Background: Iron deficiency anemia during pregnancy is a serious global concern specially in developing country, which is preventable with effective measures. In women who cannot tolerate oral iron or have moderate to severe anemia, parenteral iron in the form of iron sucrose or ferric carboxymaltose can be very much useful. This study aimed to compare efficacy and safety of iron sucrose and ferric carboxymaltose in iron deficiency anemia during pregnancy.Methods: This prospective interventional comparative study was conducted during May 2016 to April 2018 at tertiary care hospital and total 100 antenatal women from 28 to 34 weeks of gestation having moderate to severe anemia were included in this study and all women were divided in to 2 groups randomly and were given either iron sucrose or ferric carboxymaltose according to iron requirement. Rise in haemoglobin and serum ferritin were noted and data analysed statistically.Results: The mean rise of haemoglobin with iron sucrose was 1.8 gm% and with ferric carboxymaltose was 2.6 gm%. The mean rise of serum ferritin with iron sucrose was 82.4 ng/ml and with ferric carboxymaltose was 100.9 ng/ml. Other than minimal local reaction one woman had developed severe anaphylactic reaction after receiving iron sucrose.Conclusions: Intravenous ferric carboxymaltose is better and safe molecule than iron sucrose and it has advantage of ability to administer large dose in single sitting which reduce overall cost of therapy.  Hence ferric carboxymaltose is a drug of choice as parenteral iron therapy in iron deficiency anemia during second trimester of pregnancy.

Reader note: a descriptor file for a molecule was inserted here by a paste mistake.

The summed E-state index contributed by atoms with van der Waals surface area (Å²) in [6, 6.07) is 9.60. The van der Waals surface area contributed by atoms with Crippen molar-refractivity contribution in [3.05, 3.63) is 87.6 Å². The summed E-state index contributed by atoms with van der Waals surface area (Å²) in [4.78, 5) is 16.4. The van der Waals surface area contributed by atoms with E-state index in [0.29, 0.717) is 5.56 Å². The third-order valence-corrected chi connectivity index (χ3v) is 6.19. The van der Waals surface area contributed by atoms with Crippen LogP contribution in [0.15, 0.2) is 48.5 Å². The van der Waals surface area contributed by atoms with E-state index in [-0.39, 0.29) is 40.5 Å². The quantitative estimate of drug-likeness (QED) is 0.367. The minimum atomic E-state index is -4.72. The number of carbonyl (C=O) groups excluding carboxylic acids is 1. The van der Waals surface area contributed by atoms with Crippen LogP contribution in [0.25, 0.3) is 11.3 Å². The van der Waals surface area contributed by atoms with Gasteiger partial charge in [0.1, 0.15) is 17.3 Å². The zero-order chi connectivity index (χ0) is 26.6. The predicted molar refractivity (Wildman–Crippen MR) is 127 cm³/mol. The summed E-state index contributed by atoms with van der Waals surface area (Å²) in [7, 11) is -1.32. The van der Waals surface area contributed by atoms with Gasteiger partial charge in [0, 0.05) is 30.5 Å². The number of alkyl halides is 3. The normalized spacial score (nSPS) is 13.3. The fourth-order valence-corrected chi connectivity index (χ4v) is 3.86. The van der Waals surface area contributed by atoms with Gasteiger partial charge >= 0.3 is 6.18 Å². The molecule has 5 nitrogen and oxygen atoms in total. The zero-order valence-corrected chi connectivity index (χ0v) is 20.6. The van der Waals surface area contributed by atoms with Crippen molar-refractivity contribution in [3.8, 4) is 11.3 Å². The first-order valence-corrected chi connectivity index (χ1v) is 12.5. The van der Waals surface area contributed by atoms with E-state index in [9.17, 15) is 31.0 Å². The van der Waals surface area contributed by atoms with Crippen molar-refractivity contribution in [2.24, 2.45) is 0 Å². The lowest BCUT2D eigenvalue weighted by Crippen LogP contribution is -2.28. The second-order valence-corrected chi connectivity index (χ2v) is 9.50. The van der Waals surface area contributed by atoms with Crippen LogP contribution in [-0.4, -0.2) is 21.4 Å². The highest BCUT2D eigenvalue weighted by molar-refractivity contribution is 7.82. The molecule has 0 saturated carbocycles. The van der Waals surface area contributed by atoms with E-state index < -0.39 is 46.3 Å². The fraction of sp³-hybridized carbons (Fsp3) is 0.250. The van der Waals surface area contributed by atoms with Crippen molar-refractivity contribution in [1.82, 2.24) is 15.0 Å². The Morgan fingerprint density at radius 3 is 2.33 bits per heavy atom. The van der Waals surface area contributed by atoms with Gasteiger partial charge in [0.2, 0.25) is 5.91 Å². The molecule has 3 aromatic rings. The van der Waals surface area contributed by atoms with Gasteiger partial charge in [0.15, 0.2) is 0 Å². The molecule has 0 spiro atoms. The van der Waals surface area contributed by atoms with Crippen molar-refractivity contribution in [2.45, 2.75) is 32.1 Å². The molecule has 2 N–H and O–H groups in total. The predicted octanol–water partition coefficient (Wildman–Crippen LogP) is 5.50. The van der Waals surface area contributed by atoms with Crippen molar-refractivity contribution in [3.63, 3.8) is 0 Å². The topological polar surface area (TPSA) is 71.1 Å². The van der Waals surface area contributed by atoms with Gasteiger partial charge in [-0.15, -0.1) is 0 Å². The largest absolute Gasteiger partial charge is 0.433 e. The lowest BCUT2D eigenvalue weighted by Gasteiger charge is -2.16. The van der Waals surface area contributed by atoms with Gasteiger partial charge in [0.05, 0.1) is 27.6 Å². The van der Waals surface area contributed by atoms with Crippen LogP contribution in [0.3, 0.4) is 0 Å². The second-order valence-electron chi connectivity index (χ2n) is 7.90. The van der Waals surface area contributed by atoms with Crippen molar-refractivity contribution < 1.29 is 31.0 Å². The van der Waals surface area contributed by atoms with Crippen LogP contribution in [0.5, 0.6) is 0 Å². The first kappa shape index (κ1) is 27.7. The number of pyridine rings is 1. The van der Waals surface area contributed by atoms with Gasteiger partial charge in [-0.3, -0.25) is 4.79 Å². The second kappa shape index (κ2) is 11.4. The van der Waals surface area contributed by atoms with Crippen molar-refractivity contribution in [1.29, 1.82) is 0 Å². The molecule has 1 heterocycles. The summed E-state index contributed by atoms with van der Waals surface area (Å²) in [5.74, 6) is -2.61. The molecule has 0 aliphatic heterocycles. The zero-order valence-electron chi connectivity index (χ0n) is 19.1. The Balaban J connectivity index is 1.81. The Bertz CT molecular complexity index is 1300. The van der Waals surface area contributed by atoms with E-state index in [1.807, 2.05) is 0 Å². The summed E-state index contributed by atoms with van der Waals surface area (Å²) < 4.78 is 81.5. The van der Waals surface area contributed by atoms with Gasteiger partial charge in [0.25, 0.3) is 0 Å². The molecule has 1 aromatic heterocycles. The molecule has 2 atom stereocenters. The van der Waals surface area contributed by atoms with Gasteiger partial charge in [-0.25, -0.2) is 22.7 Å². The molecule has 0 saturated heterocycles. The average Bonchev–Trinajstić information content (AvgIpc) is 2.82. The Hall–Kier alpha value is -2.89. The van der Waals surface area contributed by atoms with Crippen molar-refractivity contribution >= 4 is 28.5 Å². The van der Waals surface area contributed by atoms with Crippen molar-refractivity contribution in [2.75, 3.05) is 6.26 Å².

13.
Article | IMSEAR | ID: sea-212178

ABSTRACT